Australian travellers are taking a “wait-and-see” approach to booking
their Bali holiday despite fewer entry restrictions and a resumption of
some air services from Australia to Denpasar.
Pre-Covid, Aussies flocked to Bali year-round, and their love of the
island showed no sign of weakening until the pandemic struck. There were
6.2 million visitors to Bali in 2019, with Australians accounting for
more than 1.2 million of that number.
Tom Manwaring, CEO and co-owner of the Express Travel Group, said
issues of visas, insurance and health was keeping a lid on demand.
“People are enquiring about package prices, checking out information
on the Internet but many – especially families – are being hesitant
about firm bookings,” Manwaring added.
He said Bali business will return, although he didn’t expect it to
reach pre-pandemic levels until 2023. “Fiji and the South Pacific has
been bubbling along with good business, and no doubt some of the people
visiting Fiji might have gone to Bali otherwise.”
Bali on Monday welcomed its first foreign tourists under relaxed
Covid rules that no longer require arrivals to quarantine. Under a pilot
programme, fully vaccinated tourists can skip a mandatory three-day
quarantine, though they need to remain on the island for four days.
Pandjaitan, the minister overseeing the Covid-19 response in Indonesia,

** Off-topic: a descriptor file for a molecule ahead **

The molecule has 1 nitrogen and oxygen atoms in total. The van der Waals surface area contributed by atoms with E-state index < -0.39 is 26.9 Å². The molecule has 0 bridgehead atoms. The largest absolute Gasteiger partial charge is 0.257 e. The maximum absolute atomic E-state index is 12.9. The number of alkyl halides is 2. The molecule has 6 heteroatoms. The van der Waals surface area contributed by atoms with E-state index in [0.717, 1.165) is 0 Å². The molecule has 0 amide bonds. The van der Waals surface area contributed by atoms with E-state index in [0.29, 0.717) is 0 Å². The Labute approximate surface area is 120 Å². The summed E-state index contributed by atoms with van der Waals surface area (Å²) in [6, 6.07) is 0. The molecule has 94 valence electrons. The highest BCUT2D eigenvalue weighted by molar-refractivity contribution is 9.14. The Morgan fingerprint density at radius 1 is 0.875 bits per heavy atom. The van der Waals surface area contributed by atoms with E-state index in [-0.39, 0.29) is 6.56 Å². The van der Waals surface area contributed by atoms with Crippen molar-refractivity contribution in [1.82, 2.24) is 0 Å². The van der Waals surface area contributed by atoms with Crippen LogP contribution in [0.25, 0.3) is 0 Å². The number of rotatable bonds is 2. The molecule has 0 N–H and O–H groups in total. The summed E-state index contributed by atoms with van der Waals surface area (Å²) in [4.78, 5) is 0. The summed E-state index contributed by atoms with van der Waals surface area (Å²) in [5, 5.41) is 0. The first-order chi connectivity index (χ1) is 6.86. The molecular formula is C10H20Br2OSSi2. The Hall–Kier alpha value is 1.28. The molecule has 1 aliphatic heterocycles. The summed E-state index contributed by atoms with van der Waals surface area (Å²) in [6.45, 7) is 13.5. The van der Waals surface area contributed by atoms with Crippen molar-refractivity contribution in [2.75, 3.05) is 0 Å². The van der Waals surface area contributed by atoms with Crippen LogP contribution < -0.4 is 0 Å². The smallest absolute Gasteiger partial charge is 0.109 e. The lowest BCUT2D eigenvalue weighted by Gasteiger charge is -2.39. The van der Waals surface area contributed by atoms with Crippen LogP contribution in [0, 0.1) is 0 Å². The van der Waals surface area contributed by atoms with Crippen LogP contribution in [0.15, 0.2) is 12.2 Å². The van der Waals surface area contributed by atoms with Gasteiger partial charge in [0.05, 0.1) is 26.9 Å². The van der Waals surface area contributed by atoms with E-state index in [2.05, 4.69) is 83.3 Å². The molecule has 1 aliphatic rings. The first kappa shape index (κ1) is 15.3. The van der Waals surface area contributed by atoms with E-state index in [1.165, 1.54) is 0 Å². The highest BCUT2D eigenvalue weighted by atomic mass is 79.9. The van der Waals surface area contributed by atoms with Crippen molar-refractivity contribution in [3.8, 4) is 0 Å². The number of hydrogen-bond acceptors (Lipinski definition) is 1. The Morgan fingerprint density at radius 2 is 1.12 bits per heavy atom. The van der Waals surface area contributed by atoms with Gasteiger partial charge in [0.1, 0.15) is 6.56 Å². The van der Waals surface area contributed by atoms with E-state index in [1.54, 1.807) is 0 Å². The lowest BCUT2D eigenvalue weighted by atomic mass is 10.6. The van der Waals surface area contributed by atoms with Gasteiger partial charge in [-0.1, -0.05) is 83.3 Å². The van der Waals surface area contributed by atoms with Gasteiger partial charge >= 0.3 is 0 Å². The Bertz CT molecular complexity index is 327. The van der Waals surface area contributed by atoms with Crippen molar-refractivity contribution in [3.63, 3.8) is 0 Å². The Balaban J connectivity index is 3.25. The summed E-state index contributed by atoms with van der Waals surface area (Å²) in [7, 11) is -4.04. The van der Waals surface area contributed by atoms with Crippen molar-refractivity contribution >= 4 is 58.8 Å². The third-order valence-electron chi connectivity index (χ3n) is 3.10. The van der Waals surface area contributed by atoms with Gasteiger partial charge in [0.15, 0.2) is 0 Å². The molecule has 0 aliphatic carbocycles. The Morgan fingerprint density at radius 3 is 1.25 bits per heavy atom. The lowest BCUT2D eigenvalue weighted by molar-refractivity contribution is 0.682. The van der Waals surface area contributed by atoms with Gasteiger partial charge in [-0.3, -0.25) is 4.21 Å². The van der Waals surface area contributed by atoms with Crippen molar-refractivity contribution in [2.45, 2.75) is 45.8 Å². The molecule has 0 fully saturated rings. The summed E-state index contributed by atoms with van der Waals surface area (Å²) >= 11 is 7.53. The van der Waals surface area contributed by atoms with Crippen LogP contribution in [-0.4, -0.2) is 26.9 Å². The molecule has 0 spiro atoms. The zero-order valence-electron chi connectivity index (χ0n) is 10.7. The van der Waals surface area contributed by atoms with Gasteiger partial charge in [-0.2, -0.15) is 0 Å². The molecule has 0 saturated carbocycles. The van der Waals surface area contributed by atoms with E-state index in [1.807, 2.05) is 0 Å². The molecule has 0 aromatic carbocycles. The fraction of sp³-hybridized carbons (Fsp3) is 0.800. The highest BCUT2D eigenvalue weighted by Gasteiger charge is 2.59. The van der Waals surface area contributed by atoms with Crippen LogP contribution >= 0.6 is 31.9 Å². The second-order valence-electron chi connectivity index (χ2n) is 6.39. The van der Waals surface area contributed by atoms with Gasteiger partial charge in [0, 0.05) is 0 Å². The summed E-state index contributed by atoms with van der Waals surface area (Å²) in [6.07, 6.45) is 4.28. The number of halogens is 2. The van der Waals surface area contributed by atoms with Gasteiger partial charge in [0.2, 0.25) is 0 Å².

told a news conference that if the Bali pilot programme was successful,
all foreign visitors entering Indonesia would no longer be required to
quarantine from April 1 or earlier.
Garuda Indonesia relaunched Sydney to Bali flights on 4 March, while Australia’s Jetstar is set to begin flights to Denpasar on 14 March. Once Australians return to Bali, they can expect a warm welcome.
“Sometimes we don’t know what we miss until it’s gone – and the
hiatus allows us to appreciate each other even more,” said Bulan
Bharata, cluster marketing communications manager, Hyatt Regency Bali
and Andaz Bali.
“Travellers visiting Bali may find that some businesses they knew
have closed due to Covid. But, on the flip side, there are new
businesses that thrived during the pandemic and new restaurants opening
“The two-year ‘break’ has sharpened our skills, grounded us, and this
added resilience will be beneficial when the island welcomes visitors
from all over the world again,” Bharata said.